Our family is small.  HH’s parents are gone.  So are mine.  I have two sisters…sorry, one now…I’m not used to saying that.  My younger sister died a little over a week ago.  Neither of them married.  HH has one brother.  He married, but he and Stephen had no children before they separated.  We have two daughters, but my younger and her husband decided against children, too.  My older has two boys, grown now, and one of them recently married.  But that’s it.  If we have a “big” family get-together, there are only eight people.

My aunts and uncles are all gone.  So are HH’s.  We have cousins scattered somewhere but haven’t kept in touch.  At my grandson’s wedding, the “groom’s” side of the room was filled with lots of family friends, but hardly any family.  We shake our heads once in a while at our puny size, but we make up for it in how much we care about each other.

When HH and I first got married, it was easy to fill our house with over twenty people with our parents, aunts, uncles, and cousins.  Not any more.  But in the books I write, families are important cores of the stories, even if in Muddy River, “families” are supernaturals who came together to escape being hunted and bonded to protect themselves.

Jazzi, in her series, invites her family and a few chosen friends to her house every Sunday for a family meal.  Each week, they get together to stay in touch and catch up on each others’ lives.  When HH and I first got married, my dad insisted that we take turns cooking suppers with them every Thursday night.  Mom cooked one week.  I cooked the next.  He told us that if we didn’t, it got easier and easier to drift apart.  We were happy to see Mom and Dad and my two sisters every Thursday.  The only problem?  I’d never learned to cook.  I had to plan ahead when it was my turn so that they’d have something edible.

Both sides of my family had reunions once a year.  So did one side of HH’s family.  We met uncles and aunts we only slightly knew and cousins we only talked to occasionally.  There are no more reunions for either of us.  Not any of my friends attend any either.  Maybe reunions got too hard to do when families moved farther and farther apart.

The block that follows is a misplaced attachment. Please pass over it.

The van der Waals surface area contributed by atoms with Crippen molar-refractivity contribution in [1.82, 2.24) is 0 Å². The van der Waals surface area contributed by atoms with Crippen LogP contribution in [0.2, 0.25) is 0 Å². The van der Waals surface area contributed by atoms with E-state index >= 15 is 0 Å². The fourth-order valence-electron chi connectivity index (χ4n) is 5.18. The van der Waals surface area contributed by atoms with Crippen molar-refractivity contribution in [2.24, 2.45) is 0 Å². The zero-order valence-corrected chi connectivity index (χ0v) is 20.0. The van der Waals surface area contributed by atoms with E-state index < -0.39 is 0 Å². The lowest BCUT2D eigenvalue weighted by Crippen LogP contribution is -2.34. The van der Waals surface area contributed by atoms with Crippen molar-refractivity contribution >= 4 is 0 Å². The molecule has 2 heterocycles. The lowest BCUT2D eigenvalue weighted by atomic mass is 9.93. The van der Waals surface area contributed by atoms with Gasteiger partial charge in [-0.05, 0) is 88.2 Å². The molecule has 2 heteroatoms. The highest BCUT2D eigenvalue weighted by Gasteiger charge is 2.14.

In my Lux series, Lux was an only child, and she lost both of her parents soon after she graduated from college.  But the Johnson family “adopted” her, and she grew so close to them that she moved to Summit City when the four oldest Johnson siblings moved there.  They’re the family she never had.  In the second Lux book that I’m working on now, even her beloved Cook moves to be close to her.

Family isn’t always the people who share your bloodline.  Sometimes, when you move to a new city, they’re the people who share your heart.  In all three of my new series, family plays a big part in the storylines.  Probably because it’s so important to me.  What about you?  Are you close to your families?  Do you still have reunions?

Whatever you’re working on, happy writing!

10 thoughts on “Family

  1. Judi, I am so sorry to hear of your loss. My family is small – I have one brother, my parents are deceased as are my in-laws. Never had children. My husband has two sisters. But like you, so many of my family have passed on. We used to have family reunions and I have fond memories of those times and I miss them.

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  2. My family is super close but we’re small. Both of my parents are gone, along with all of my aunts and uncles on both sides, except two. We do get-togethers many times a year.

    On the flip-side, I have cousins on my dad’s side whom I never knew existed until several years ago. We connected through a strange series of events, and now we have a reunion every year, What makes it extra special is that my dad’s brother vanished in the 1940s. He never saw him again or knew what became of him. Now, all these years later, the children of that brother, along with me, and my siblings celebrate a reunion every year.

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    1. I think it’s so awesome that you connected with people you didn’t know existed. How many times does that happen? It’s wonderful you get together once a year! What a happy coincidence.

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  3. We’re quite similar on the family front. My grandparents came from large families. When we got together, everyone came and we’d have groups around fifty or sixty. This included great aunts and uncles, their children, grandchildren, etc. As the elders have died off, we lost track of subsequent generations. Now we’re lucky to pull together a dining room full of people. Moving to Idaho really didn’t help either. My closest relations are all in Nevada. Including this in your fiction is a great way of writing what you know. Sorry about your recent loss.

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